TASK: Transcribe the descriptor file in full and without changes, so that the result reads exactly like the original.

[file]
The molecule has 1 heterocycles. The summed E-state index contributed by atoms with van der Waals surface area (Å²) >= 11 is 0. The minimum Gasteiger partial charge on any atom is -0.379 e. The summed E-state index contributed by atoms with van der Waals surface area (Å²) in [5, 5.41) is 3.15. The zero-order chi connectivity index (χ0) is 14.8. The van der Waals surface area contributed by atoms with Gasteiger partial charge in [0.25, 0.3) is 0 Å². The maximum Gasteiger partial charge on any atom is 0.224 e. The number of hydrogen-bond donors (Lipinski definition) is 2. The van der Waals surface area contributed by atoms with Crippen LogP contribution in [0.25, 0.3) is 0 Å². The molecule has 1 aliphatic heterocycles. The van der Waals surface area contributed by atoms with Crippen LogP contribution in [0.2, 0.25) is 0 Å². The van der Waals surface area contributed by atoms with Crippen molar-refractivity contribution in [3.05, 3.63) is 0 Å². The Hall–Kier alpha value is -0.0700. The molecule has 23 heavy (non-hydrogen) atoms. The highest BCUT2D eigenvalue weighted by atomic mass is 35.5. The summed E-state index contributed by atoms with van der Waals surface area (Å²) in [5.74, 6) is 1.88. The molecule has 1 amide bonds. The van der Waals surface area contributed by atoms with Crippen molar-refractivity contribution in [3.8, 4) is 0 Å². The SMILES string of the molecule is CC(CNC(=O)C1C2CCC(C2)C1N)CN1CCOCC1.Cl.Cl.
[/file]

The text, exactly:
The molecule has 1 heterocycles. The summed E-state index contributed by atoms with van der Waals surface area (Å²) >= 11 is 0. The minimum Gasteiger partial charge on any atom is -0.379 e. The summed E-state index contributed by atoms with van der Waals surface area (Å²) in [5, 5.41) is 3.15. The zero-order chi connectivity index (χ0) is 14.8. The van der Waals surface area contributed by atoms with Gasteiger partial charge in [0.25, 0.3) is 0 Å². The maximum Gasteiger partial charge on any atom is 0.224 e. The number of hydrogen-bond donors (Lipinski definition) is 2. The van der Waals surface area contributed by atoms with Crippen LogP contribution in [0.25, 0.3) is 0 Å². The molecule has 1 aliphatic heterocycles. The van der Waals surface area contributed by atoms with Crippen LogP contribution in [0.2, 0.25) is 0 Å². The van der Waals surface area contributed by atoms with Crippen molar-refractivity contribution in [3.05, 3.63) is 0 Å². The Hall–Kier alpha value is -0.0700. The molecule has 23 heavy (non-hydrogen) atoms. The highest BCUT2D eigenvalue weighted by atomic mass is 35.5. The summed E-state index contributed by atoms with van der Waals surface area (Å²) in [5.74, 6) is 1.88. The molecule has 1 amide bonds. The van der Waals surface area contributed by atoms with Crippen molar-refractivity contribution in [3.8, 4) is 0 Å². The SMILES string of the molecule is CC(CNC(=O)C1C2CCC(C2)C1N)CN1CCOCC1.Cl.Cl.